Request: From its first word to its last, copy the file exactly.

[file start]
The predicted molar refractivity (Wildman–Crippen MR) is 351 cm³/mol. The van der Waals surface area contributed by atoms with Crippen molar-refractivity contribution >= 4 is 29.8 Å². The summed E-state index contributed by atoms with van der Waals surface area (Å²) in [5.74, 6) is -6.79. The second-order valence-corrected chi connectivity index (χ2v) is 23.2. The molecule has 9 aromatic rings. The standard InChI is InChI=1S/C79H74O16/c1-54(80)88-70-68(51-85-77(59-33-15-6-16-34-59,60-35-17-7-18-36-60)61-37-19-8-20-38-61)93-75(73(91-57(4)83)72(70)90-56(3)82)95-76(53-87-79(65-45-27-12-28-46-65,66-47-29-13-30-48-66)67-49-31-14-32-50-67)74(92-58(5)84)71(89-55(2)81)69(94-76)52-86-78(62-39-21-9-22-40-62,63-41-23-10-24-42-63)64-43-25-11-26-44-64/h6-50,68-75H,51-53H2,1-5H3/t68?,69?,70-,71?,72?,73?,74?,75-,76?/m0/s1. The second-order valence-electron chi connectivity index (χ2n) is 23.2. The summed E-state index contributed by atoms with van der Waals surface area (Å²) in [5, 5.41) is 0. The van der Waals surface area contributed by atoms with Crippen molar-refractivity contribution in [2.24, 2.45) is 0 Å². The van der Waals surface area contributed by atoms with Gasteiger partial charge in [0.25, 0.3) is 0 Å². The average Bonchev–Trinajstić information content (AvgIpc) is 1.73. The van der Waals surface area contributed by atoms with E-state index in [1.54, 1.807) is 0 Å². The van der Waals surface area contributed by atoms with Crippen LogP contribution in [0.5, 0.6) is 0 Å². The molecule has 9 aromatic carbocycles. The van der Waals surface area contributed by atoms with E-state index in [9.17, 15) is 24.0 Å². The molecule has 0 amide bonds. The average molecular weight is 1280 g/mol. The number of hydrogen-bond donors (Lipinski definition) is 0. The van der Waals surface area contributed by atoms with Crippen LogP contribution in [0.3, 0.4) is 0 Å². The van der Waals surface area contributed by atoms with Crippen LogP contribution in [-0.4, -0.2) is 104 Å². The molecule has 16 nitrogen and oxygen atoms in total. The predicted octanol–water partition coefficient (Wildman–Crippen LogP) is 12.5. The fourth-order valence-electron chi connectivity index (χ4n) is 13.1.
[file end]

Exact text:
The predicted molar refractivity (Wildman–Crippen MR) is 351 cm³/mol. The van der Waals surface area contributed by atoms with Crippen molar-refractivity contribution >= 4 is 29.8 Å². The summed E-state index contributed by atoms with van der Waals surface area (Å²) in [5.74, 6) is -6.79. The second-order valence-corrected chi connectivity index (χ2v) is 23.2. The molecule has 9 aromatic rings. The standard InChI is InChI=1S/C79H74O16/c1-54(80)88-70-68(51-85-77(59-33-15-6-16-34-59,60-35-17-7-18-36-60)61-37-19-8-20-38-61)93-75(73(91-57(4)83)72(70)90-56(3)82)95-76(53-87-79(65-45-27-12-28-46-65,66-47-29-13-30-48-66)67-49-31-14-32-50-67)74(92-58(5)84)71(89-55(2)81)69(94-76)52-86-78(62-39-21-9-22-40-62,63-41-23-10-24-42-63)64-43-25-11-26-44-64/h6-50,68-75H,51-53H2,1-5H3/t68?,69?,70-,71?,72?,73?,74?,75-,76?/m0/s1. The second-order valence-electron chi connectivity index (χ2n) is 23.2. The summed E-state index contributed by atoms with van der Waals surface area (Å²) in [5, 5.41) is 0. The van der Waals surface area contributed by atoms with Crippen molar-refractivity contribution in [2.24, 2.45) is 0 Å². The van der Waals surface area contributed by atoms with Gasteiger partial charge in [0.25, 0.3) is 0 Å². The average Bonchev–Trinajstić information content (AvgIpc) is 1.73. The van der Waals surface area contributed by atoms with E-state index in [1.54, 1.807) is 0 Å². The van der Waals surface area contributed by atoms with Crippen LogP contribution in [0.5, 0.6) is 0 Å². The molecule has 9 aromatic carbocycles. The van der Waals surface area contributed by atoms with E-state index in [9.17, 15) is 24.0 Å². The molecule has 0 amide bonds. The average molecular weight is 1280 g/mol. The number of hydrogen-bond donors (Lipinski definition) is 0. The van der Waals surface area contributed by atoms with Crippen LogP contribution in [0.3, 0.4) is 0 Å². The van der Waals surface area contributed by atoms with Crippen LogP contribution in [-0.4, -0.2) is 104 Å². The molecule has 16 nitrogen and oxygen atoms in total. The predicted octanol–water partition coefficient (Wildman–Crippen LogP) is 12.5. The fourth-order valence-electron chi connectivity index (χ4n) is 13.1.